We’re always flicking through our music selection looking for something to match our mood. Sometimes we need loud and ranty, sometimes we need upbeat and energetic, and sometimes we just need a background hum to help us switch off.
If you’re struggling to switch off at the moment, you’re in luck: the internet has just rediscovered a song developed with sound therapists for the sole purpose of aiding relaxation.
And an accompanying study claims it’s the most relaxing tune available – reducing anxiety in the test group of listeners by a huge 65%.
The eight-minute track, which you can listen to in the video below, is called Weightless and is by Manchester-based band Marconi Union.
It was found to lower the heart rate, which reduces blood pressure, in turn affecting the body’s production of stress hormone cortisol.
As telegraph.co.uk reports, Lyz Cooper, founder of the British Academy of Sound Therapy said the length of the song is significant, and that sound therapy has been used for “thousands of years to help people relax and improve health and well-being”.
She explained: “It contains a sustaining rhythm that starts at 60 beats per minute and gradually slows to around 50. While listening, your heart rate gradually comes to match that beat.
“It is important that the song is eight minutes long because it takes about five minutes for this process, known as entrainment, to occur.”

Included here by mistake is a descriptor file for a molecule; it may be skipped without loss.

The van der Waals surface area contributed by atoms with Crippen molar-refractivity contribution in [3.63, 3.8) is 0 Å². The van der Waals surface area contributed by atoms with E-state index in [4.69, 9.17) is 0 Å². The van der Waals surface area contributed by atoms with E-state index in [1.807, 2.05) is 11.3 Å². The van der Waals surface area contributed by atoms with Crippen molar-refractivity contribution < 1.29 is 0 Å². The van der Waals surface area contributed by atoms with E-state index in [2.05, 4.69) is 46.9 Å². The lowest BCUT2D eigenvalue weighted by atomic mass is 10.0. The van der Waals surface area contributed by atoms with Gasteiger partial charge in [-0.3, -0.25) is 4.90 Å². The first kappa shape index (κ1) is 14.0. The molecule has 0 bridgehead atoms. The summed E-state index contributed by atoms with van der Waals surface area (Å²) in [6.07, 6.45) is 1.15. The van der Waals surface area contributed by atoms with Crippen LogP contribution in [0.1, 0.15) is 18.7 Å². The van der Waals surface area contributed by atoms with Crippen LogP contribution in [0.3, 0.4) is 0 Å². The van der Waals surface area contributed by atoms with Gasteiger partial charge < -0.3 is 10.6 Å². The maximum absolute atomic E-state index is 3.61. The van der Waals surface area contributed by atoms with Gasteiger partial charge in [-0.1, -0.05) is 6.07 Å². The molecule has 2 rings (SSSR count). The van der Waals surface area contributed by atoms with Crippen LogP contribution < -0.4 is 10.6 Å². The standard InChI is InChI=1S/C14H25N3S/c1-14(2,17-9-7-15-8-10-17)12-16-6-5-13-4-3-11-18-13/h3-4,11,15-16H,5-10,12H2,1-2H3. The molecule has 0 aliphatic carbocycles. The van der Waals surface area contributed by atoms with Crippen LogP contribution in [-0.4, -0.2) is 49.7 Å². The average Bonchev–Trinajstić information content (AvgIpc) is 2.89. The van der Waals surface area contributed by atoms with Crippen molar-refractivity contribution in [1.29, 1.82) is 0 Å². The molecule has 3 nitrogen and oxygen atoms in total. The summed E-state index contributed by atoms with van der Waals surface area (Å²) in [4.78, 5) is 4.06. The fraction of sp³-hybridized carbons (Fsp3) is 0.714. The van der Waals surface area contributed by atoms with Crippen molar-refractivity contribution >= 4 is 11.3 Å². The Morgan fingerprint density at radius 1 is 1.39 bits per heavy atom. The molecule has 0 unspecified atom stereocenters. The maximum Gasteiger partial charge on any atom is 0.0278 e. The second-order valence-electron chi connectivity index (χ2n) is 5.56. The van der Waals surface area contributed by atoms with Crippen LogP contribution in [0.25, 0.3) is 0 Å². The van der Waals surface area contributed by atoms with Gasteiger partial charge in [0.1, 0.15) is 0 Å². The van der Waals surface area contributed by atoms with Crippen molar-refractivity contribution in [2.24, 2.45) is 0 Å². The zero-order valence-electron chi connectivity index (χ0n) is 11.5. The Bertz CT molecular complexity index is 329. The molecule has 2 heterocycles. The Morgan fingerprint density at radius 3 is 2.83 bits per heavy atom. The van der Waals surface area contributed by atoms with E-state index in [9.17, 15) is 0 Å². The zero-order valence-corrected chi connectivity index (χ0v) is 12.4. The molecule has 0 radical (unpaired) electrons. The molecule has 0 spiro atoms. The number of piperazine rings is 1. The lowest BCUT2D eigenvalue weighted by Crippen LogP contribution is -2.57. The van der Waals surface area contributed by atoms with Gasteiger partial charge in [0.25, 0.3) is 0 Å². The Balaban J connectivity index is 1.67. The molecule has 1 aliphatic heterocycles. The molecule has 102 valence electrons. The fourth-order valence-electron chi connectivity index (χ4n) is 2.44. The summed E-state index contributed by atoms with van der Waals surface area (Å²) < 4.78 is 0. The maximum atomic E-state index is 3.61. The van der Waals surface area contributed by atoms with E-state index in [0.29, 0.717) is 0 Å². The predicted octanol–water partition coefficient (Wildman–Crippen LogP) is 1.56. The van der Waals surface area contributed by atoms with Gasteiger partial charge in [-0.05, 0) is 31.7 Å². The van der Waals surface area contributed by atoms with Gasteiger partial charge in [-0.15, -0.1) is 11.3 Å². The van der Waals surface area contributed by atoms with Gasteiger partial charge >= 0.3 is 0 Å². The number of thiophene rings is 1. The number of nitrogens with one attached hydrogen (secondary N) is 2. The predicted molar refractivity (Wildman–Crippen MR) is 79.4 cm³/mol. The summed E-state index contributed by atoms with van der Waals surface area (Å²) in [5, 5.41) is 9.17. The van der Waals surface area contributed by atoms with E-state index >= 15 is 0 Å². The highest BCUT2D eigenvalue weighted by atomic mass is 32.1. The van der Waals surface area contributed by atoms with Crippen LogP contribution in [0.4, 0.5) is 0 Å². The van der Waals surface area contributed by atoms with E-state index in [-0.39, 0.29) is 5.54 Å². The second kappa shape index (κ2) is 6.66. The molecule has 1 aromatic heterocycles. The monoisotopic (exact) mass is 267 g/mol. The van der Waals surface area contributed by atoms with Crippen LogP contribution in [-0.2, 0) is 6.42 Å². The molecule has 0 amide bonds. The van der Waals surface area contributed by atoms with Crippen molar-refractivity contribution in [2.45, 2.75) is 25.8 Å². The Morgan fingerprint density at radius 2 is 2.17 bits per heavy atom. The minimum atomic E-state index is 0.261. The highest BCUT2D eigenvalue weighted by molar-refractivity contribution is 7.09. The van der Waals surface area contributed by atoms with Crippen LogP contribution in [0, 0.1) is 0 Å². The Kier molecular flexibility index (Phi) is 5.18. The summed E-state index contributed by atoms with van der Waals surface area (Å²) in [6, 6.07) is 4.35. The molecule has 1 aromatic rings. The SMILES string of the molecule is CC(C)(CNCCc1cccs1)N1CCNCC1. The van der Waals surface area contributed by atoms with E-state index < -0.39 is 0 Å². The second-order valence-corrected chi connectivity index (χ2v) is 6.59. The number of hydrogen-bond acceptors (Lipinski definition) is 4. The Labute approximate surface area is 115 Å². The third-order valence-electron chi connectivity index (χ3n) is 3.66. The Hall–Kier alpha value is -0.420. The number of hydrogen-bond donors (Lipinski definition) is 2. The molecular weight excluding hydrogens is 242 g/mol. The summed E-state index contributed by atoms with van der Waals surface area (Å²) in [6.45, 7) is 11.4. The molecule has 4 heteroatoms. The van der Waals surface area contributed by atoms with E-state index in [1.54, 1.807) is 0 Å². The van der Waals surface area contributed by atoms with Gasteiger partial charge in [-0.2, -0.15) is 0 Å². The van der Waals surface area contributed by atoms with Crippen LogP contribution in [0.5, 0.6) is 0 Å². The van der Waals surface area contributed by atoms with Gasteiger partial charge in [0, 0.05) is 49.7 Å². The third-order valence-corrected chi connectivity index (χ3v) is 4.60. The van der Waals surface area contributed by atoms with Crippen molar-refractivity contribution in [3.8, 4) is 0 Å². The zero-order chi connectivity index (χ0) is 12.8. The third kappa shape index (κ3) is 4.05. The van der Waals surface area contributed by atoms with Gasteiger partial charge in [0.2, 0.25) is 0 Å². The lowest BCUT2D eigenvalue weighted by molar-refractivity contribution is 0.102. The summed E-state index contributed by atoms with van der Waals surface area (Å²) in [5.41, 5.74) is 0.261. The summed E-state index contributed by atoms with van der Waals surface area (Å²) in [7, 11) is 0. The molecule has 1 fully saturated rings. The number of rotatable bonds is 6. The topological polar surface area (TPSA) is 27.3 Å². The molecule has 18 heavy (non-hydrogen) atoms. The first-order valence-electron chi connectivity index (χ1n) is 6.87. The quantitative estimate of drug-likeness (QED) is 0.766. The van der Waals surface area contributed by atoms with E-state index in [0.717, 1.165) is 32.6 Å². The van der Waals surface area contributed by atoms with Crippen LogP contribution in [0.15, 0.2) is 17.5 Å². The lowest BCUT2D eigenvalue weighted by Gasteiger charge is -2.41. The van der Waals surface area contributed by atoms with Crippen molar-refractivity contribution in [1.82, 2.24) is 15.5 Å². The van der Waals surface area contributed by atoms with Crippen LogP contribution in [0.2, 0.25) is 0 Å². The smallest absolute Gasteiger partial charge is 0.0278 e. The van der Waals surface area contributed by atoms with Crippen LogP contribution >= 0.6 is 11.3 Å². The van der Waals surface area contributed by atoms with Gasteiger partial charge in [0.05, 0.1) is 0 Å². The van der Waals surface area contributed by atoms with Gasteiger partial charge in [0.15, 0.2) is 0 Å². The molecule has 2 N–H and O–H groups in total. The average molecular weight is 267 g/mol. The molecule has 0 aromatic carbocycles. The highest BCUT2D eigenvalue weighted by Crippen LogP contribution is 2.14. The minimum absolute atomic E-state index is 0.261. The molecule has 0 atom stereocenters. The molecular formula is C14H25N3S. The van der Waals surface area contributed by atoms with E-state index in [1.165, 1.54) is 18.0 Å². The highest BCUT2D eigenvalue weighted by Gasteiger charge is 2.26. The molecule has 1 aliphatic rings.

She added that the intervals between notes had been specifically chosen to “create a feeling of euphoria and comfort” and that the lack of a repetitive melody allows the listener to switch off, rather than consciously engage with the tune.
Cooper said the “low, whooshing sounds and hums”, reminiscent of Buddhist chanting, helped induce a “trance-like state.”
Weightless won out against music from the likes of Mozart, Coldplay and Adele, actually making some of the 40 women tested feel “drowsy” – leading to advice from researchers that it should be avoided when driving.
Commissioned by Radox Spa, the study involved the women’s stress levels being monitored via sensors as they completed challenging puzzles, then were played different songs.
As the track was created in 2011, we're not entirely sure why it's suddenly doing the rounds again, but anything that helps us get valuable shut-eye is all right by us.
Listen to the song below: